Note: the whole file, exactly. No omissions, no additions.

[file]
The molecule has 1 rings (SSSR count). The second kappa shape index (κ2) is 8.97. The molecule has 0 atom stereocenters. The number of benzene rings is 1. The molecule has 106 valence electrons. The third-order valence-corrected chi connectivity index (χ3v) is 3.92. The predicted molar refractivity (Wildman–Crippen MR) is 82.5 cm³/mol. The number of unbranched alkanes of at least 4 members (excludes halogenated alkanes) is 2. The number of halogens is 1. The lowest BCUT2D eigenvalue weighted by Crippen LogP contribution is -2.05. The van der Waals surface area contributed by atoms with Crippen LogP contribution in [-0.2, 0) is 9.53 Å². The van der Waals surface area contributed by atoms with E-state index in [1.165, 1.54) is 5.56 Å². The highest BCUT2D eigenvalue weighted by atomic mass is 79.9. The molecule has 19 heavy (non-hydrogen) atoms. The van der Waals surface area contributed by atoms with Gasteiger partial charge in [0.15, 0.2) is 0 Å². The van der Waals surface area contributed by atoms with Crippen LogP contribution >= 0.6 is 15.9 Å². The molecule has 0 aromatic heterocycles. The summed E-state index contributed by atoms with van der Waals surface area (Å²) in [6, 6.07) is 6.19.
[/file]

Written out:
The molecule has 1 rings (SSSR count). The second kappa shape index (κ2) is 8.97. The molecule has 0 atom stereocenters. The number of benzene rings is 1. The molecule has 106 valence electrons. The third-order valence-corrected chi connectivity index (χ3v) is 3.92. The predicted molar refractivity (Wildman–Crippen MR) is 82.5 cm³/mol. The number of unbranched alkanes of at least 4 members (excludes halogenated alkanes) is 2. The number of halogens is 1. The lowest BCUT2D eigenvalue weighted by Crippen LogP contribution is -2.05. The van der Waals surface area contributed by atoms with Crippen LogP contribution in [-0.2, 0) is 9.53 Å². The van der Waals surface area contributed by atoms with E-state index in [1.165, 1.54) is 5.56 Å². The highest BCUT2D eigenvalue weighted by atomic mass is 79.9. The molecule has 19 heavy (non-hydrogen) atoms. The van der Waals surface area contributed by atoms with Gasteiger partial charge in [0.15, 0.2) is 0 Å². The van der Waals surface area contributed by atoms with Crippen LogP contribution >= 0.6 is 15.9 Å². The molecule has 0 aromatic heterocycles. The summed E-state index contributed by atoms with van der Waals surface area (Å²) in [6, 6.07) is 6.19.